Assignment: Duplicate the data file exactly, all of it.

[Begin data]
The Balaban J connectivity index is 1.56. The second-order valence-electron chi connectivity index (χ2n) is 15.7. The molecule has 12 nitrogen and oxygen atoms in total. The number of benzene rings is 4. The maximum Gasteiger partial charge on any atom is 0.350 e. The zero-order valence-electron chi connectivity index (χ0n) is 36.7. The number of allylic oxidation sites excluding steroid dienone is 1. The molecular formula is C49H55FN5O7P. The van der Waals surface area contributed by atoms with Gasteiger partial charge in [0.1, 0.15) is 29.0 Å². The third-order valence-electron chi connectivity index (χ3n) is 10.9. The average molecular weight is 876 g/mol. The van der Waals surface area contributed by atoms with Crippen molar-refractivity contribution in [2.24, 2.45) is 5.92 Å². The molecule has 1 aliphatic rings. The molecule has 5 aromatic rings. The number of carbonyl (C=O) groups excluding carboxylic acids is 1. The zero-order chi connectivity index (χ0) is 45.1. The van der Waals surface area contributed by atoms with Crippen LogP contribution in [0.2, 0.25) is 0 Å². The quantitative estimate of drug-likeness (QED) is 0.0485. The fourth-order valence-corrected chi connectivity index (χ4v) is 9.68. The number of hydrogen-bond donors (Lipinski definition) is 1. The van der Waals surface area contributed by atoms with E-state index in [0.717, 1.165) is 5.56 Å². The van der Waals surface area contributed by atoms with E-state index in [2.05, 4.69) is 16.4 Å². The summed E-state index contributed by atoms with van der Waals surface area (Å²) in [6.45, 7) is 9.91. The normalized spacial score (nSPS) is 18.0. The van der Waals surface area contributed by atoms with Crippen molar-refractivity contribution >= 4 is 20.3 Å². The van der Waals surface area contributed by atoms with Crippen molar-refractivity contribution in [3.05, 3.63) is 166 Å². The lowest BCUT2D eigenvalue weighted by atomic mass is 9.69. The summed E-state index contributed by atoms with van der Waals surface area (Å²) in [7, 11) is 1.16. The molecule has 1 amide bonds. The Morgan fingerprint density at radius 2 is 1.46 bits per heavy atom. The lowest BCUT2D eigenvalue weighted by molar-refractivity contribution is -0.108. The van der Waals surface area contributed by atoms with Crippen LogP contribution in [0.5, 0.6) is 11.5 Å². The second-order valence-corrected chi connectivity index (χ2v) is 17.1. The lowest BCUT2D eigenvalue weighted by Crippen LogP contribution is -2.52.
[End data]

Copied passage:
The Balaban J connectivity index is 1.56. The second-order valence-electron chi connectivity index (χ2n) is 15.7. The molecule has 12 nitrogen and oxygen atoms in total. The number of benzene rings is 4. The maximum Gasteiger partial charge on any atom is 0.350 e. The zero-order valence-electron chi connectivity index (χ0n) is 36.7. The number of allylic oxidation sites excluding steroid dienone is 1. The molecular formula is C49H55FN5O7P. The van der Waals surface area contributed by atoms with Gasteiger partial charge in [0.1, 0.15) is 29.0 Å². The third-order valence-electron chi connectivity index (χ3n) is 10.9. The average molecular weight is 876 g/mol. The van der Waals surface area contributed by atoms with Crippen molar-refractivity contribution in [2.24, 2.45) is 5.92 Å². The molecule has 1 aliphatic rings. The molecule has 5 aromatic rings. The number of carbonyl (C=O) groups excluding carboxylic acids is 1. The zero-order chi connectivity index (χ0) is 45.1. The van der Waals surface area contributed by atoms with Crippen LogP contribution in [0.2, 0.25) is 0 Å². The quantitative estimate of drug-likeness (QED) is 0.0485. The fourth-order valence-corrected chi connectivity index (χ4v) is 9.68. The number of hydrogen-bond donors (Lipinski definition) is 1. The van der Waals surface area contributed by atoms with E-state index in [0.717, 1.165) is 5.56 Å². The van der Waals surface area contributed by atoms with E-state index in [2.05, 4.69) is 16.4 Å². The summed E-state index contributed by atoms with van der Waals surface area (Å²) in [6.45, 7) is 9.91. The normalized spacial score (nSPS) is 18.0. The van der Waals surface area contributed by atoms with Crippen molar-refractivity contribution >= 4 is 20.3 Å². The van der Waals surface area contributed by atoms with Crippen molar-refractivity contribution in [3.05, 3.63) is 166 Å². The lowest BCUT2D eigenvalue weighted by atomic mass is 9.69. The summed E-state index contributed by atoms with van der Waals surface area (Å²) in [7, 11) is 1.16. The molecule has 1 amide bonds. The Morgan fingerprint density at radius 2 is 1.46 bits per heavy atom. The lowest BCUT2D eigenvalue weighted by molar-refractivity contribution is -0.108. The van der Waals surface area contributed by atoms with Crippen LogP contribution in [0.5, 0.6) is 11.5 Å². The second-order valence-corrected chi connectivity index (χ2v) is 17.1. The lowest BCUT2D eigenvalue weighted by Crippen LogP contribution is -2.52.